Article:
Pharma additives ‘risk to premature infants’
Difficulties in dosing medicines for premature babies mean some may be exposed to high levels of pharmaceutical excipients which, despite being pharmacologically inactive, could pose a safety risk.
That is the conclusion of researchers at Leicester Royal Infirmary in the UK, who studied the exposure of pre-term infants during routine clinical care at the hospital’s neonatal unit.
In the case of one excipient, the sweetener sorbitol, infants were exposed to levels that are above the maximum recommended exposure limits for adults.
The research team looked at the records of 38 infants over the course of around one year, seven of which had chronic lung disease (CLD), a common complication in premature infants.
The babies were exposed to 20 excipients in a representative sample of the eight most commonly-used drugs, ranging from vitamin and iron supplements to the steroid dexamethasone and diuretics such as furosemide.
In addition to sorbitol, the researchers found the infants were exposed to ethanol and propylene glycol, both associated with neurotoxicity, and the food colorant Ponceau 4R.
The UK Food Standards Agency has recommended the latter be removed from products used in children because of concerns about its effect on neurodevelopment and behaviour. As expected, exposure was increased among the infants with CLD.
The study was not designed to look for any link between excipients and side effects, but the authors, led by Dr Hitesh Pandya, believe the results are a cause for concern.
The researchers concluded that regulators should “lead action to determine whether existing practice constitutes a risk” and how it could be tackled if this is the case.
The study was published in the Fetal & Neonatal Edition of Archives of Disease in Childhood (20 January).
Formulating drugs for use in children poses many difficulties for drugmakers. Given the huge range of body weights between preterm infants and adolescents, for example, it is hard for pharmaceutical companies to justify manufacturing a broad range of doses to serve the relatively small paediatric market.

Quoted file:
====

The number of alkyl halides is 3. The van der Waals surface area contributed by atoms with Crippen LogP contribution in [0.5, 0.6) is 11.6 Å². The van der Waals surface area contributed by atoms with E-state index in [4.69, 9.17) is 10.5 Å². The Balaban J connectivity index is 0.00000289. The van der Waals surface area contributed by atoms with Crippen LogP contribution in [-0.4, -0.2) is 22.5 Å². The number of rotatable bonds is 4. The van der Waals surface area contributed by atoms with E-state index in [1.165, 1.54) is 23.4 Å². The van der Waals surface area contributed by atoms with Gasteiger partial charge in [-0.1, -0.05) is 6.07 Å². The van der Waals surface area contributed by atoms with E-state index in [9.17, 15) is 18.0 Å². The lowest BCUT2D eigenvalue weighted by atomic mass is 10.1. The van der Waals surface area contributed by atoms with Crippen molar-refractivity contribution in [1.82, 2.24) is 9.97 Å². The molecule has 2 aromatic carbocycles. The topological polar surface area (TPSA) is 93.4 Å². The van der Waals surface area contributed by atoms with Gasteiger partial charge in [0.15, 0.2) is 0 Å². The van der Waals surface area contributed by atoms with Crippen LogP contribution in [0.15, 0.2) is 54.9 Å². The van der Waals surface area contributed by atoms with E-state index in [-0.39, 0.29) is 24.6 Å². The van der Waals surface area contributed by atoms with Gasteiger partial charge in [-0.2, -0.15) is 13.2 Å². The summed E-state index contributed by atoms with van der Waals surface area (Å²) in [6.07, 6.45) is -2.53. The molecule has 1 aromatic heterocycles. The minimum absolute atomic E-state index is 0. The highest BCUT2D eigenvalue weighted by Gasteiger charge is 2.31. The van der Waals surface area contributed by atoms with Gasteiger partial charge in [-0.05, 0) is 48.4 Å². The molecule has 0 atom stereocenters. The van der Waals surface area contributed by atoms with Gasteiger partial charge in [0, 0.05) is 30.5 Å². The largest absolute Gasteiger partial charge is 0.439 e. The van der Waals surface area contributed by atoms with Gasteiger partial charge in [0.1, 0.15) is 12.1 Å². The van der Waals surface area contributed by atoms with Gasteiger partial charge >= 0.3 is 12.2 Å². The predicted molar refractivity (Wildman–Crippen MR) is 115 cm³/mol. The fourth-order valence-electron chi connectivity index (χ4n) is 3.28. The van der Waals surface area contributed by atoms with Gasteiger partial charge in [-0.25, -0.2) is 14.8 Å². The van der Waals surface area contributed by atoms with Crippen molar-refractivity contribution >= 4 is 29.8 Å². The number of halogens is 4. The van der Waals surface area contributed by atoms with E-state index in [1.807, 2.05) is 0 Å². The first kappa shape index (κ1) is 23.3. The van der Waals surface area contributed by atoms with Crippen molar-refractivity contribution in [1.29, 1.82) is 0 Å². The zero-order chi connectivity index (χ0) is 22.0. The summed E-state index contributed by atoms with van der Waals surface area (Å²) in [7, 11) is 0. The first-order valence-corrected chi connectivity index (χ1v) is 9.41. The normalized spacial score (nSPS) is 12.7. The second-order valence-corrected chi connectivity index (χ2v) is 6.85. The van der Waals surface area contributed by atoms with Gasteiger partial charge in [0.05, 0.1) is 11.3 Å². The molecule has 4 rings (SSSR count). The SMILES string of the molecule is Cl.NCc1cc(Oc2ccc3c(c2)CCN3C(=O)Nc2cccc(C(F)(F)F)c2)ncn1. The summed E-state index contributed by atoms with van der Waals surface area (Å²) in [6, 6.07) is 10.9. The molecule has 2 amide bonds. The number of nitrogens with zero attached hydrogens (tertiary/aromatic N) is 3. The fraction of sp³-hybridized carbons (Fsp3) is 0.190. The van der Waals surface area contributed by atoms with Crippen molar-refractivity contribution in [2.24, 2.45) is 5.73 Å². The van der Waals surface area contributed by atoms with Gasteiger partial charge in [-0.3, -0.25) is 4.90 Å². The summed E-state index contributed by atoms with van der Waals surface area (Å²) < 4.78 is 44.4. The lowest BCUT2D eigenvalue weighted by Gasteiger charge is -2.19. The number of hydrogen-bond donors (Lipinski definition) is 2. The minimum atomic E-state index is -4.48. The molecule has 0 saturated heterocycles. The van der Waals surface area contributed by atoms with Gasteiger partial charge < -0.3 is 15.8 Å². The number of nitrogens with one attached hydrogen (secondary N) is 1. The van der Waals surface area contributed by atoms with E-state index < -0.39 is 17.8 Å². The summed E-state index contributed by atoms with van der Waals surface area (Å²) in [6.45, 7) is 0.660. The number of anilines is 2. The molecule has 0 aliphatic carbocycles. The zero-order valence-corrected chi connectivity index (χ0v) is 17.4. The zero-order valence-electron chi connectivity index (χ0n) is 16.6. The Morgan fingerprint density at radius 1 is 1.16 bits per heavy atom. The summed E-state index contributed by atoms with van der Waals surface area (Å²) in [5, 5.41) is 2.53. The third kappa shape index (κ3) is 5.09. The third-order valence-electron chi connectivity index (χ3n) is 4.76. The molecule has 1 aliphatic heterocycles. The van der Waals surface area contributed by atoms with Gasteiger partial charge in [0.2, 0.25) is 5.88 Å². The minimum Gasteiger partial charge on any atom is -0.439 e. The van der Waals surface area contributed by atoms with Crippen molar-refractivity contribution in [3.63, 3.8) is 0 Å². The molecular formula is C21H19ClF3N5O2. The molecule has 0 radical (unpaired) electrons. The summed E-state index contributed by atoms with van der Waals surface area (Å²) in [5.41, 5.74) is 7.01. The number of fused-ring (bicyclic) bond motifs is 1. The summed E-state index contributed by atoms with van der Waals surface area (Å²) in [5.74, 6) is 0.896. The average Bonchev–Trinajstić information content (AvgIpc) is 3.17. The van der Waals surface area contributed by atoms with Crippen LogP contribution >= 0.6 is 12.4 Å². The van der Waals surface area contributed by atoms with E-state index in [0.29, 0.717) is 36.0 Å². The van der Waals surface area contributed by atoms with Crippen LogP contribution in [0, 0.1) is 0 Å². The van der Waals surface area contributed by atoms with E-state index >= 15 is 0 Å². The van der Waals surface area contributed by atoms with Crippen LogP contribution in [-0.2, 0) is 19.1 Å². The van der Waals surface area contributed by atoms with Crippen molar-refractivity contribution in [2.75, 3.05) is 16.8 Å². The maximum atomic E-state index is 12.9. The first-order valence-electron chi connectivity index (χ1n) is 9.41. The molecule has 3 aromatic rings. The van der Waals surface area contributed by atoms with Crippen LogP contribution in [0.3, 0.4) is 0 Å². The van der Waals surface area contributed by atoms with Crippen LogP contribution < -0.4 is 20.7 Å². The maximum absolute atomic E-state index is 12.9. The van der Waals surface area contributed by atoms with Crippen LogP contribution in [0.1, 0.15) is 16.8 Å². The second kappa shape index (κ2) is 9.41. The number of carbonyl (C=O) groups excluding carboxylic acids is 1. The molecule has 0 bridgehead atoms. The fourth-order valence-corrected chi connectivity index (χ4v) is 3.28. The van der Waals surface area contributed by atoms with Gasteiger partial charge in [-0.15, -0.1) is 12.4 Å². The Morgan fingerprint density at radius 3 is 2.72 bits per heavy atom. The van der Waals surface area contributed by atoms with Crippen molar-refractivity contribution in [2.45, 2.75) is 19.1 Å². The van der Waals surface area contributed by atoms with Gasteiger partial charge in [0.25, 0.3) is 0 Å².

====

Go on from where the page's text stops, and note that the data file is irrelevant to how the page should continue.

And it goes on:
The result is that around 10% of paediatric patients in primary care – and up to 90% of those in neonatal intensive care – receive medicines ‘off-label’, simply because there is no suitable dosage strength available.
Pharmacists are often forced to compound ingredients into what is known as ‘extemporaneous preparations’, on the order of a physician, for example by dividing and crushing tablets and dispersing them in suspending agents. While necessary, this approach is clearly far removed from Good Manufacturing Practice (GMP).
But the problem is recognised by industry and clinicians alike and, in response to the concerns, drugmakers and paediatric medicine specialists have now formed a European consortium to try to develop an answer.
The European Paediatric Formulation Initiative (EuPFI) is specifically looking at developing a database of excipient safety data relevant to paediatric formulations, as well as improved delivery devices and new ways to make medicines more palatable for children.
It will also look into the possibility of developing ‘stock’ medicines to replace extemporaneous preparations – for example, based on a simple powder mix of excipients and active ingredients that can be reconstituted to the desired strength.
The EuPFI is organising a conference at the Royal Pharmaceutical Society of Great Britain in London, UK, on 2-3 March.
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